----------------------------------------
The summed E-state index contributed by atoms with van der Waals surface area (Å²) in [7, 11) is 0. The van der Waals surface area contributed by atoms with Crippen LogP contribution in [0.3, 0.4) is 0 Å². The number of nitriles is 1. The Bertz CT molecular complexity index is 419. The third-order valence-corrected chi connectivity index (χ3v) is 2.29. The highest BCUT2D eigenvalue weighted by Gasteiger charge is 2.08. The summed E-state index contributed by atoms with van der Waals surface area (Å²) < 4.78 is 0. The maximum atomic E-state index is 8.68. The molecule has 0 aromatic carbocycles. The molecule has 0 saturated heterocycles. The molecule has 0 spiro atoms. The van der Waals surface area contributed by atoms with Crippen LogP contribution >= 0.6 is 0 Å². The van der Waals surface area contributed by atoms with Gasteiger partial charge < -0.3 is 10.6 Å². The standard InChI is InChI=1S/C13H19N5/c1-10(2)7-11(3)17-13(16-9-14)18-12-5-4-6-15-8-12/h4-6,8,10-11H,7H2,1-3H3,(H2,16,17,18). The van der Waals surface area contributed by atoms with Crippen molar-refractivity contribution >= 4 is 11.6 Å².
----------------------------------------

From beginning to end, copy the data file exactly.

The summed E-state index contributed by atoms with van der Waals surface area (Å²) in [7, 11) is 0. The van der Waals surface area contributed by atoms with Crippen LogP contribution in [0.3, 0.4) is 0 Å². The number of nitriles is 1. The Bertz CT molecular complexity index is 419. The third-order valence-corrected chi connectivity index (χ3v) is 2.29. The highest BCUT2D eigenvalue weighted by Gasteiger charge is 2.08. The summed E-state index contributed by atoms with van der Waals surface area (Å²) < 4.78 is 0. The maximum atomic E-state index is 8.68. The molecule has 0 aromatic carbocycles. The molecule has 0 saturated heterocycles. The molecule has 0 spiro atoms. The van der Waals surface area contributed by atoms with Crippen LogP contribution >= 0.6 is 0 Å². The van der Waals surface area contributed by atoms with Gasteiger partial charge < -0.3 is 10.6 Å². The standard InChI is InChI=1S/C13H19N5/c1-10(2)7-11(3)17-13(16-9-14)18-12-5-4-6-15-8-12/h4-6,8,10-11H,7H2,1-3H3,(H2,16,17,18). The van der Waals surface area contributed by atoms with Crippen molar-refractivity contribution >= 4 is 11.6 Å².